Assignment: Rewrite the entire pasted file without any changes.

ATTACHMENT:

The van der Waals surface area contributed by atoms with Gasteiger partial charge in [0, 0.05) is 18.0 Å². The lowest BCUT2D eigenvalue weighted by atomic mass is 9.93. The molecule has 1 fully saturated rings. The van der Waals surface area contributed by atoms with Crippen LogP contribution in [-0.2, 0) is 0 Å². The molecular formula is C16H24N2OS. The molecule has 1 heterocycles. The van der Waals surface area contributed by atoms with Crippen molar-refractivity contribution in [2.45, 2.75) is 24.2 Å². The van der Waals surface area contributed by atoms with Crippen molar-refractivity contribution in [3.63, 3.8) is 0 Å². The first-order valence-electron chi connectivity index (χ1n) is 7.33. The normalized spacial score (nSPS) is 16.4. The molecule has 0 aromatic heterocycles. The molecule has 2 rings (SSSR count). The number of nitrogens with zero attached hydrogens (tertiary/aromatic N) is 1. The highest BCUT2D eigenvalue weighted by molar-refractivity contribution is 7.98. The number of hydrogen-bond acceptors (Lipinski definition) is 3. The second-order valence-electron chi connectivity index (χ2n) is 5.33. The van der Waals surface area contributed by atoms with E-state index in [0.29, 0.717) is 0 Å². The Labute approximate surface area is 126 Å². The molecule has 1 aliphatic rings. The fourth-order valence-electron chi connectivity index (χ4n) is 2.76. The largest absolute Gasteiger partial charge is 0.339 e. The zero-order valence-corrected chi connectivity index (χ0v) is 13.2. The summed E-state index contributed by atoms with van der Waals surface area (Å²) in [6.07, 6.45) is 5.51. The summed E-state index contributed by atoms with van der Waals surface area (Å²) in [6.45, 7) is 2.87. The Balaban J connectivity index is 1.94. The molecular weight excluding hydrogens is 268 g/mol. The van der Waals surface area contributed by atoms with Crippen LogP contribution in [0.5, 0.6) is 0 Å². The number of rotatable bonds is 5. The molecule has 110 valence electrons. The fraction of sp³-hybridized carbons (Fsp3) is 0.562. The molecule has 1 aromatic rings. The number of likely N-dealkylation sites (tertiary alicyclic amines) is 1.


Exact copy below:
The van der Waals surface area contributed by atoms with Gasteiger partial charge in [0, 0.05) is 18.0 Å². The lowest BCUT2D eigenvalue weighted by atomic mass is 9.93. The molecule has 1 fully saturated rings. The van der Waals surface area contributed by atoms with Crippen LogP contribution in [-0.2, 0) is 0 Å². The molecular formula is C16H24N2OS. The molecule has 1 heterocycles. The van der Waals surface area contributed by atoms with Crippen molar-refractivity contribution in [2.45, 2.75) is 24.2 Å². The van der Waals surface area contributed by atoms with Crippen molar-refractivity contribution in [3.63, 3.8) is 0 Å². The first-order valence-electron chi connectivity index (χ1n) is 7.33. The normalized spacial score (nSPS) is 16.4. The molecule has 0 aromatic heterocycles. The molecule has 2 rings (SSSR count). The number of nitrogens with zero attached hydrogens (tertiary/aromatic N) is 1. The highest BCUT2D eigenvalue weighted by molar-refractivity contribution is 7.98. The number of hydrogen-bond acceptors (Lipinski definition) is 3. The second-order valence-electron chi connectivity index (χ2n) is 5.33. The van der Waals surface area contributed by atoms with E-state index in [0.29, 0.717) is 0 Å². The Labute approximate surface area is 126 Å². The molecule has 1 aliphatic rings. The fourth-order valence-electron chi connectivity index (χ4n) is 2.76. The largest absolute Gasteiger partial charge is 0.339 e. The zero-order valence-corrected chi connectivity index (χ0v) is 13.2. The summed E-state index contributed by atoms with van der Waals surface area (Å²) in [6.07, 6.45) is 5.51. The summed E-state index contributed by atoms with van der Waals surface area (Å²) in [6.45, 7) is 2.87. The Balaban J connectivity index is 1.94. The molecular weight excluding hydrogens is 268 g/mol. The van der Waals surface area contributed by atoms with Crippen LogP contribution in [0.5, 0.6) is 0 Å². The number of rotatable bonds is 5. The molecule has 110 valence electrons. The fraction of sp³-hybridized carbons (Fsp3) is 0.562. The molecule has 1 aromatic rings. The number of likely N-dealkylation sites (tertiary alicyclic amines) is 1.